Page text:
It has been a career that has allowed me to develop strong relationships with a myriad of people who have been more than peers or newsmakers, including the late Don Baylor, Mr. Flinchum, and my father, Tracy, Sr.

Mr. Flinchum, a hard-line Republican, would kid me about being one of those rare Wyoming Democrats, with a grandfather who was a vice president of the United Mine Workers and represented John L. Lewis on Truman’s Whistle Stop Train, and a grandmother whose cousin, Sen. John D. Sparkman, ran for vice president with Adlai Stevenson.

“You’ll outgrow it,” he would say with a smile.

Baylor integrated public schools in Texas, was the first African-American athlete at Stephen F. Austin High School, and the first African-American offered a football scholarship at the University of Texas. He was a physically imposing individual, who had the patience of a Martin Luther King, and made the world a better place for everyone he ever met.

Tracy, Sr., was a living example of dealing with the cards you are dealt. At the age of six, he and a few friends decided to hop the train to the depot in Pine Bluffs, Wyo., where my grandather was the telegrapher. My father made a misstep, slipped and when he hit the ground was left unconscious. His buddies ran away, fearing he was dead. The next train to pass ran him over, resulting in amputation of his left leg at the base of his body. The medical world has changed a lot since that day in 1919.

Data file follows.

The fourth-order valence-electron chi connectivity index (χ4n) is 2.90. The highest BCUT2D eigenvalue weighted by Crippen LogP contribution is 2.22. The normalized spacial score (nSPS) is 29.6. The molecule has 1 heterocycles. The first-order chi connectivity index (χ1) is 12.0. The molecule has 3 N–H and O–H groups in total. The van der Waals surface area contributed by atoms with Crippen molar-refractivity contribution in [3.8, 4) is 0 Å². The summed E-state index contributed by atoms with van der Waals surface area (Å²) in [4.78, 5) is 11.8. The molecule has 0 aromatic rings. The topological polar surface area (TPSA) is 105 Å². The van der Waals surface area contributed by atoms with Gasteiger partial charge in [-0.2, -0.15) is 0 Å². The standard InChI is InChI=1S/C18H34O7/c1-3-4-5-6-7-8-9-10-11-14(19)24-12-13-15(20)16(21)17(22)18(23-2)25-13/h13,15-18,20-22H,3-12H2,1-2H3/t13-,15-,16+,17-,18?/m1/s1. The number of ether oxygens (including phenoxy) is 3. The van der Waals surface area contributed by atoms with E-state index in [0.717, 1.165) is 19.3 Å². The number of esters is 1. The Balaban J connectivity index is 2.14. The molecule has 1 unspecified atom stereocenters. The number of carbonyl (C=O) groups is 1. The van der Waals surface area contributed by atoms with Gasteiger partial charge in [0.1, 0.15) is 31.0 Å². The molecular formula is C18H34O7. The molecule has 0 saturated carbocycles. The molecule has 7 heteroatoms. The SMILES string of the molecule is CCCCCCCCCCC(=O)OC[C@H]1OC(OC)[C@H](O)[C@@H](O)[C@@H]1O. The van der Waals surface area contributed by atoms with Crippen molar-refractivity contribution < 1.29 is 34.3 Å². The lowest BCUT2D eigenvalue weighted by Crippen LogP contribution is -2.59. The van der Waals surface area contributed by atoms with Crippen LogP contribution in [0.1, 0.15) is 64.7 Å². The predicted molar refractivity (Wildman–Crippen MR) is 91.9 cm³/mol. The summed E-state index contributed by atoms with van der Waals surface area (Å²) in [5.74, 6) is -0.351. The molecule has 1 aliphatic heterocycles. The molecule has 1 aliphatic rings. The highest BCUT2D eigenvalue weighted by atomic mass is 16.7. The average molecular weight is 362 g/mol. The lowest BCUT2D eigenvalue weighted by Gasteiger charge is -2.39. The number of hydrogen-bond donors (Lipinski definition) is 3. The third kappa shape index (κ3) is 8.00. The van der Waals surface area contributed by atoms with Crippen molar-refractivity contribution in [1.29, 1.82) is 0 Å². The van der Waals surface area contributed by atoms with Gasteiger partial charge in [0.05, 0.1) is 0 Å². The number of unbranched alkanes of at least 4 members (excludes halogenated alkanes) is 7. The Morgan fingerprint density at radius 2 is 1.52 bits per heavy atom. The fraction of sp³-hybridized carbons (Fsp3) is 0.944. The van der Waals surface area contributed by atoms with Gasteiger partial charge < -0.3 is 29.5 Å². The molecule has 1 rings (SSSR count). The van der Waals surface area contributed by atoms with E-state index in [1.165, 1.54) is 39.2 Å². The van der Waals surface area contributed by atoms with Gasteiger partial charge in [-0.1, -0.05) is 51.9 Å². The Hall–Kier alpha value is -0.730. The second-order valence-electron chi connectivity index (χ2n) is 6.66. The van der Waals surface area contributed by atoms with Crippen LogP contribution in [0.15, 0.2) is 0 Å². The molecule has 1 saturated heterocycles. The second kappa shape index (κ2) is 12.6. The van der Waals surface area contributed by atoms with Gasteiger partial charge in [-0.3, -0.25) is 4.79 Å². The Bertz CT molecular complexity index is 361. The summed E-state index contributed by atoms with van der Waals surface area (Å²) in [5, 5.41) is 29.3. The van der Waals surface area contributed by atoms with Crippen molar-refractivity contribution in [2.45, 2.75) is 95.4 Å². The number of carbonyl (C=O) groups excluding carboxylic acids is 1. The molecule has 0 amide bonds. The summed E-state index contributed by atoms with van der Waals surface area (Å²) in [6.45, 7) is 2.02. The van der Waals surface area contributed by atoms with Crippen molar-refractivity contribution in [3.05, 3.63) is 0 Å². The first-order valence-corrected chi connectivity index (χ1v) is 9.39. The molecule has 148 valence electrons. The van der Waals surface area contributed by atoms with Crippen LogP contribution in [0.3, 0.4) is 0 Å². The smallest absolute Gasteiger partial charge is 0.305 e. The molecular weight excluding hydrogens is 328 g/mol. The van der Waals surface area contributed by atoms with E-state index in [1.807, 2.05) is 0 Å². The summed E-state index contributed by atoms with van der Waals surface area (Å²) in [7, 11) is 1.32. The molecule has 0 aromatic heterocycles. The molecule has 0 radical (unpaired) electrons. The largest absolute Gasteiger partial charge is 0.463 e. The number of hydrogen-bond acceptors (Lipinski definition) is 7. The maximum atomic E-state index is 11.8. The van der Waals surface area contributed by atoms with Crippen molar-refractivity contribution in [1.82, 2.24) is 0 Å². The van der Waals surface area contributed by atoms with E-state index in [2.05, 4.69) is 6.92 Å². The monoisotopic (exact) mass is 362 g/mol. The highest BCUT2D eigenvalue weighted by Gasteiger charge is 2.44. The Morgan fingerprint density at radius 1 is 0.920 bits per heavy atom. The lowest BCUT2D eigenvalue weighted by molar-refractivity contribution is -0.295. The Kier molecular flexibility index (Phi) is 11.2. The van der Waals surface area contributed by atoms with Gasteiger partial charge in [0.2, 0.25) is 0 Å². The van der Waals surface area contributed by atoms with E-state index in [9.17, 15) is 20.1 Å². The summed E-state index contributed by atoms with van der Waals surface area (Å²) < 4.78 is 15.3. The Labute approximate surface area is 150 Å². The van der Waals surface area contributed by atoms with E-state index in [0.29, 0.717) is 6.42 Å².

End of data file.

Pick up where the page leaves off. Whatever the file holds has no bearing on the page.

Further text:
He never complained. He never asked for favors.

We’d go to a ball game and I’d suggest we might park in the handicap zone.

“Those,” he would say as he got his crutch out to begin the trek across the parking lot, “are for people who need them.”

His point was made.

And so was my mother's.

I was in second grade, and we were living in Southern California in 1959. My mother took me to see the Braves/Dodgers playoff game for the NL pennant.

She wrote a letter to the principal at my grade school, which explained, "It should be an excused absence because when Tracy grows up he will be a sportswriter."

I asked her years later how she knew.

"Easy," she said. "I saw you try and play sports. I knew you didn't have a future on the field."

She was right.